After EY, KPMG, and PwC in the U.K. recently told their employees they only had to come to the office or go to client sites two, maybe three days a week once pandemic restrictions are lifted while allowing them to work from home the rest of the time, Deloitte decided to do them one better.
Deloitte U.K. CEO Richard Houston said on June 18:
“The impact of the pandemic has profoundly changed our way of life, not least in the way we work. The last year has really shown that one size does not fit all when it comes to balancing work and personal lives. It has also shown that we can trust our people to make the right choice in when, how and where they work.
“Once the Government has lifted all of the COVID-19 restrictions and we’re back up to full office capacity, we will let our people choose where they need to be to do their best work, in balance with their professional and personal responsibilities. I’m not going to announce any set number of days for people to be in the office or in specific locations. That means that our people can choose how often they come to the office, if they choose to do so at all, while focusing on how we can best serve our clients.”
While Deloitte was lauded on social media for such a “smart” and “positive” and “game-changing” policy, not everything about it is all rainbows and unicorns, especially for the firm’s executive assistants.
The Telegraph reported this past weekend:
More than 500 secretaries at Deloitte are at risk of losing their jobs as the group attempts to reduce the number of administrative staff as part of its shift to fully flexible working.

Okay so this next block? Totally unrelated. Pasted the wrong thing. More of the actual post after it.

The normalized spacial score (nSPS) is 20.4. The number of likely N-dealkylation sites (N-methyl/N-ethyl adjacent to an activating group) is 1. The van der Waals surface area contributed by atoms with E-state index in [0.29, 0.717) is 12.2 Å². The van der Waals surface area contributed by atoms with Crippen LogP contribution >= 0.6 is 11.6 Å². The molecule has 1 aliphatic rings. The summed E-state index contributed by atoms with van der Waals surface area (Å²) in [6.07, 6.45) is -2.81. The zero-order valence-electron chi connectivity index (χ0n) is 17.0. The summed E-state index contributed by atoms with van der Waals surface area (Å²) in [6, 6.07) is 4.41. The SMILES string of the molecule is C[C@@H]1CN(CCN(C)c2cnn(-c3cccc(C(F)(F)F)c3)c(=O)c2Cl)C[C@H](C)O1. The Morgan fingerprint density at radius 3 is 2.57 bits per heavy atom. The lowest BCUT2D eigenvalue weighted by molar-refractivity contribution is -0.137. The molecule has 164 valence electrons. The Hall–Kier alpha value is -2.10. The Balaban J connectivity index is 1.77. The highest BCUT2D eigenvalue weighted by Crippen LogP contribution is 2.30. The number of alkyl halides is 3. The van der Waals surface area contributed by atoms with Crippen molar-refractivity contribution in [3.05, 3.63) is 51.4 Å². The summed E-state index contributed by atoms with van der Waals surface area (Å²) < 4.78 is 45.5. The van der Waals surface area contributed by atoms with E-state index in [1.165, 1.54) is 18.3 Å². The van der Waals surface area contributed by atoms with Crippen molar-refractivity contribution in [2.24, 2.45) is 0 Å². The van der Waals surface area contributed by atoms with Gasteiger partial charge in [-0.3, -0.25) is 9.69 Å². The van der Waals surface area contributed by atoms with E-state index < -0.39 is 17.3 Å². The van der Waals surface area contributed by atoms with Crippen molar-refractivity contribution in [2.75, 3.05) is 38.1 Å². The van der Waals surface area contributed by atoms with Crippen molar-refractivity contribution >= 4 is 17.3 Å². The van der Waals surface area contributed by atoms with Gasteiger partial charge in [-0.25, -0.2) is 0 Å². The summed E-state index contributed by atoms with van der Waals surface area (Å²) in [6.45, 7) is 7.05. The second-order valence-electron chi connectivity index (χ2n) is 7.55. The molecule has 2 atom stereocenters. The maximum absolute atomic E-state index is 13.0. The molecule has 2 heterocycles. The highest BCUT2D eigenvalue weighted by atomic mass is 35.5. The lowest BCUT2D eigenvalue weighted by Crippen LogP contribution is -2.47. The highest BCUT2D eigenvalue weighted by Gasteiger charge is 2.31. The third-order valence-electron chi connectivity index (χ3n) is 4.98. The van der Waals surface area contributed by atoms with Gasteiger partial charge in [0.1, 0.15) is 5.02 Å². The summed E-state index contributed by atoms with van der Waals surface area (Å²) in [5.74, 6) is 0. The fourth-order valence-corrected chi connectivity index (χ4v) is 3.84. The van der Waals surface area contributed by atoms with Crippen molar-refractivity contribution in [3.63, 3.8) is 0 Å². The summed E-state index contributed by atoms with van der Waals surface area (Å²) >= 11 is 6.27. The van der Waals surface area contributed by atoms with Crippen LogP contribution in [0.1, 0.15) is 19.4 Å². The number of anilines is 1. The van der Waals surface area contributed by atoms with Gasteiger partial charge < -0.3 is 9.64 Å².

The restructuring is expected to result in the loss of at least one third of secretarial staff, according to a source. It could save Deloitte around £4m annually in salary costs.
It comes after the company told its 20,000 UK employees that they can work wherever they want when Covid restrictions are fully lifted.
The shift to remote working will speed up the digitisation of staff services, the company said, reducing the need for secretarial staff.
Those executive assistants who don’t get pink slips “will be banded together in one grade instead of having different levels of seniority,” The Telegraph reported, and their links to their existing teams “are likely to be broken and they will be split into pools of up to 45 overseen by a ‘team manager’.” And their roles will become more varied with “enhanced responsibilities,” according to The Telegraph, although we have no idea yet what that means.
It sucks that executive assistants have beared the brunt of Big 4 cost-cutting measures. KPMG U.K. sacked between 200 and 250 administrative support staffers pre-COVID, and KPMG in the States pushed out some executive assistants last September. In addition, EY Ireland cut some administrative services staff last October.
We hope the equity partners at Deloitte are taking the news of losing some of their beloved secretaries well from their sprawling estates or their beach homes. They’ve suffered enough over the past year, after taking a 17% pay cut in their profits—from an average payment of £882,000 in financial year 2019 to £731,000 in FY 2020.
Good luck to the executive assistants impacted by the pending job cuts at Deloitte.
Deloitte to axe secretaries in shift to flexible working [The Telegraph]